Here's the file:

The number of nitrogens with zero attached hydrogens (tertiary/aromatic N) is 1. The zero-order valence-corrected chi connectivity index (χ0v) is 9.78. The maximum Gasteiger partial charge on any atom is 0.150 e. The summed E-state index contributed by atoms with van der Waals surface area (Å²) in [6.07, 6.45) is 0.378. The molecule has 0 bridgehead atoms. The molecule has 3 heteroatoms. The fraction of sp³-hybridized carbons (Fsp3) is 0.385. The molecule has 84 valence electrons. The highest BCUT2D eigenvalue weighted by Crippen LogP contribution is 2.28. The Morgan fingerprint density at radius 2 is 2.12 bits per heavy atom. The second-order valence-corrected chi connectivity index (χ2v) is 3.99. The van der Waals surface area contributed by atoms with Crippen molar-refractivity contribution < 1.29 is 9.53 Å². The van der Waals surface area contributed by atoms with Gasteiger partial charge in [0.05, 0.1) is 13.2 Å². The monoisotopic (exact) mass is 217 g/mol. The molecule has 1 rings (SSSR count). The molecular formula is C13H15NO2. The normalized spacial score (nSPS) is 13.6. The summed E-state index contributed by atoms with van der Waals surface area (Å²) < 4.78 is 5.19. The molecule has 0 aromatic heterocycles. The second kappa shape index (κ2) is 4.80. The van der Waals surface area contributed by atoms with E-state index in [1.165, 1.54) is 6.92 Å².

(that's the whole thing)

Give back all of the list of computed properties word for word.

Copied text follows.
The number of nitrogens with zero attached hydrogens (tertiary/aromatic N) is 1. The zero-order valence-corrected chi connectivity index (χ0v) is 9.78. The maximum Gasteiger partial charge on any atom is 0.150 e. The summed E-state index contributed by atoms with van der Waals surface area (Å²) in [6.07, 6.45) is 0.378. The molecule has 0 bridgehead atoms. The molecule has 3 heteroatoms. The fraction of sp³-hybridized carbons (Fsp3) is 0.385. The molecule has 84 valence electrons. The highest BCUT2D eigenvalue weighted by Crippen LogP contribution is 2.28. The Morgan fingerprint density at radius 2 is 2.12 bits per heavy atom. The second-order valence-corrected chi connectivity index (χ2v) is 3.99. The van der Waals surface area contributed by atoms with Crippen molar-refractivity contribution < 1.29 is 9.53 Å². The van der Waals surface area contributed by atoms with Gasteiger partial charge in [0.05, 0.1) is 13.2 Å². The monoisotopic (exact) mass is 217 g/mol. The molecule has 1 rings (SSSR count). The molecular formula is C13H15NO2. The normalized spacial score (nSPS) is 13.6. The summed E-state index contributed by atoms with van der Waals surface area (Å²) < 4.78 is 5.19. The molecule has 0 aromatic heterocycles. The second kappa shape index (κ2) is 4.80. The van der Waals surface area contributed by atoms with E-state index in [1.165, 1.54) is 6.92 Å².